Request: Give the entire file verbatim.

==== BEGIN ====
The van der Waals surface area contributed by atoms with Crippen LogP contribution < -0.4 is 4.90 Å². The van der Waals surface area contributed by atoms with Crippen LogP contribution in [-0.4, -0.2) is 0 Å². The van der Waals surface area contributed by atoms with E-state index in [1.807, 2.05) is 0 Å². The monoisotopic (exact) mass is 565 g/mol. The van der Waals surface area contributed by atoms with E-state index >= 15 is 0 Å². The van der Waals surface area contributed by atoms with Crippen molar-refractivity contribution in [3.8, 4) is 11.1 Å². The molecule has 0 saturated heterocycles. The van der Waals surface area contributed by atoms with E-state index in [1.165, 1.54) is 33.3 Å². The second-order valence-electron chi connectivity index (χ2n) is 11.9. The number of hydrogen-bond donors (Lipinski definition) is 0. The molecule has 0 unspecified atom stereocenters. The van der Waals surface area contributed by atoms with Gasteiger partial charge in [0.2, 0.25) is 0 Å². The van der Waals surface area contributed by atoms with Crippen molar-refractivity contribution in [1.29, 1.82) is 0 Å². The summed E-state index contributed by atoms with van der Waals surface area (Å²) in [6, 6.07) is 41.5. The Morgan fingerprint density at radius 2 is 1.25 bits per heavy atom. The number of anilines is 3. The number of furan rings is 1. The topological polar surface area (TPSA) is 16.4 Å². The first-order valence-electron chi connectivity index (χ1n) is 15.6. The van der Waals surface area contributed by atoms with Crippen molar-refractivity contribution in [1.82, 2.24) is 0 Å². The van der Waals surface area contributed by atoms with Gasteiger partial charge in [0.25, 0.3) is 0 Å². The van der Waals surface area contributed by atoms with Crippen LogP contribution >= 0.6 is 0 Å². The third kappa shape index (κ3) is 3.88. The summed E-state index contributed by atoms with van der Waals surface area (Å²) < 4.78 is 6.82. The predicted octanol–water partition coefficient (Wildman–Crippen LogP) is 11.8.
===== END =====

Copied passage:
The van der Waals surface area contributed by atoms with Crippen LogP contribution < -0.4 is 4.90 Å². The van der Waals surface area contributed by atoms with Crippen LogP contribution in [-0.4, -0.2) is 0 Å². The van der Waals surface area contributed by atoms with E-state index in [1.807, 2.05) is 0 Å². The monoisotopic (exact) mass is 565 g/mol. The van der Waals surface area contributed by atoms with E-state index >= 15 is 0 Å². The van der Waals surface area contributed by atoms with Crippen molar-refractivity contribution in [3.8, 4) is 11.1 Å². The molecule has 0 saturated heterocycles. The van der Waals surface area contributed by atoms with E-state index in [1.165, 1.54) is 33.3 Å². The second-order valence-electron chi connectivity index (χ2n) is 11.9. The number of hydrogen-bond donors (Lipinski definition) is 0. The molecule has 0 unspecified atom stereocenters. The van der Waals surface area contributed by atoms with Gasteiger partial charge in [0.2, 0.25) is 0 Å². The van der Waals surface area contributed by atoms with Crippen molar-refractivity contribution in [1.29, 1.82) is 0 Å². The summed E-state index contributed by atoms with van der Waals surface area (Å²) in [6, 6.07) is 41.5. The Morgan fingerprint density at radius 2 is 1.25 bits per heavy atom. The number of anilines is 3. The number of furan rings is 1. The topological polar surface area (TPSA) is 16.4 Å². The first-order valence-electron chi connectivity index (χ1n) is 15.6. The van der Waals surface area contributed by atoms with Crippen molar-refractivity contribution in [1.82, 2.24) is 0 Å². The van der Waals surface area contributed by atoms with Gasteiger partial charge in [0.25, 0.3) is 0 Å². The van der Waals surface area contributed by atoms with Crippen LogP contribution >= 0.6 is 0 Å². The third kappa shape index (κ3) is 3.88. The summed E-state index contributed by atoms with van der Waals surface area (Å²) < 4.78 is 6.82. The predicted octanol–water partition coefficient (Wildman–Crippen LogP) is 11.8.